By the way, I have other posts on this site as Corey, but there have been a few posts from a different Corey, so am posting as Corey R from now on.

Just wanted to mention about the Chess Scene with Data and Troi. It's possible that Data just learned the rules, read a few articles on it, and that's it. He may not have a time-tested chess program in his software - after all, if he did that, then HE wouldn't be playing, but a program some else wrote. If so, then being able to calculate large number of possibilities is NOT an insurmountable edge against a human. The reason is modern chess software is not strong against humans because it can see many positions. Instead it's strong because modern chess program use a heavily researched/tested algorithm to accurately assess positions. Thus, a chess PC program is tough because it sees many positions AND assesses the positions accurately.

Take away the position assessment algorithm, or give it less inaccurate one, and humans absolutely could (and did, before this algorithm was perfected) defeat computers.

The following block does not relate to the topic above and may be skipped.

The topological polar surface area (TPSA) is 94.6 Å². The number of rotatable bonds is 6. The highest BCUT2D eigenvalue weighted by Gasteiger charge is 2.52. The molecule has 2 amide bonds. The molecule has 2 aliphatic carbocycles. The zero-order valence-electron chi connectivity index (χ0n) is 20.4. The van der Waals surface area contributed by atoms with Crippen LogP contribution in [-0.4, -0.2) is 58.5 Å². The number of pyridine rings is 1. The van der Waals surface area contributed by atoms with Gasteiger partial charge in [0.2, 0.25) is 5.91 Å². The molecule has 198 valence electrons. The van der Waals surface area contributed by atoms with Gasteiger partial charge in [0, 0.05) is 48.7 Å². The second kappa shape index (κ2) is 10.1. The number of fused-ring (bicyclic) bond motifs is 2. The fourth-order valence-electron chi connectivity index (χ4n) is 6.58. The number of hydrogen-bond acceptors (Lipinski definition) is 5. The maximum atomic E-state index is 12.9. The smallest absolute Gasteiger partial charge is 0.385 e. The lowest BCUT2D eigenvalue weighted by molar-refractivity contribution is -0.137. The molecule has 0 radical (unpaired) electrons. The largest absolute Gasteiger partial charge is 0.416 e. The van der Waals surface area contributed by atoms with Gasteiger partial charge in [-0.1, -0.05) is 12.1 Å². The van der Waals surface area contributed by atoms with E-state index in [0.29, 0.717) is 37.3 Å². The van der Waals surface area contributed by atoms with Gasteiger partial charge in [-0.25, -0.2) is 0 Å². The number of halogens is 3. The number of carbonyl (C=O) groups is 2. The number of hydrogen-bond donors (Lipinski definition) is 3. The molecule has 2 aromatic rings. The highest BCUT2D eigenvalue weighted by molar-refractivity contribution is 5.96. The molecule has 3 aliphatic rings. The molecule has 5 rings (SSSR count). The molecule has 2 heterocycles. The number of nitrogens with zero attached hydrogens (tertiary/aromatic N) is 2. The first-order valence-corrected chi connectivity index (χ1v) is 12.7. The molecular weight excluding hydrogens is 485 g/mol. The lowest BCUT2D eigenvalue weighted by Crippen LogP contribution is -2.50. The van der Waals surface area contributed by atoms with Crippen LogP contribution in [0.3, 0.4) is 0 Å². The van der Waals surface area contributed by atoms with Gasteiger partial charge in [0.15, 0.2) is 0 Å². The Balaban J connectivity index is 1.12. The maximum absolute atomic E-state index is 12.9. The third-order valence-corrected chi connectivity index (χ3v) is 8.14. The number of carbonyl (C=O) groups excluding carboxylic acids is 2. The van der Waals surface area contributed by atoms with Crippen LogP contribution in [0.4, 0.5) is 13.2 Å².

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Wed, Jul 29, 2015, 8:45pm (UTC -5)
Re: ENT S3: Carpenter Street

I hate Daniels. The last thing Enterprise needs is temporal cold wars and time leaping Federation space police.

This episode had some good direction, some nice music, some atypically dark atmosphere. Unfortunately, it's all in the service of a lazy script. With episodes like this, Enterprise seems to be chasing ratings and attempting to be hip. It's cringe-worthy to watch.
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Wed, Jul 29, 2015, 8:42pm (UTC -5)
Re: ENT S3: Chosen Realm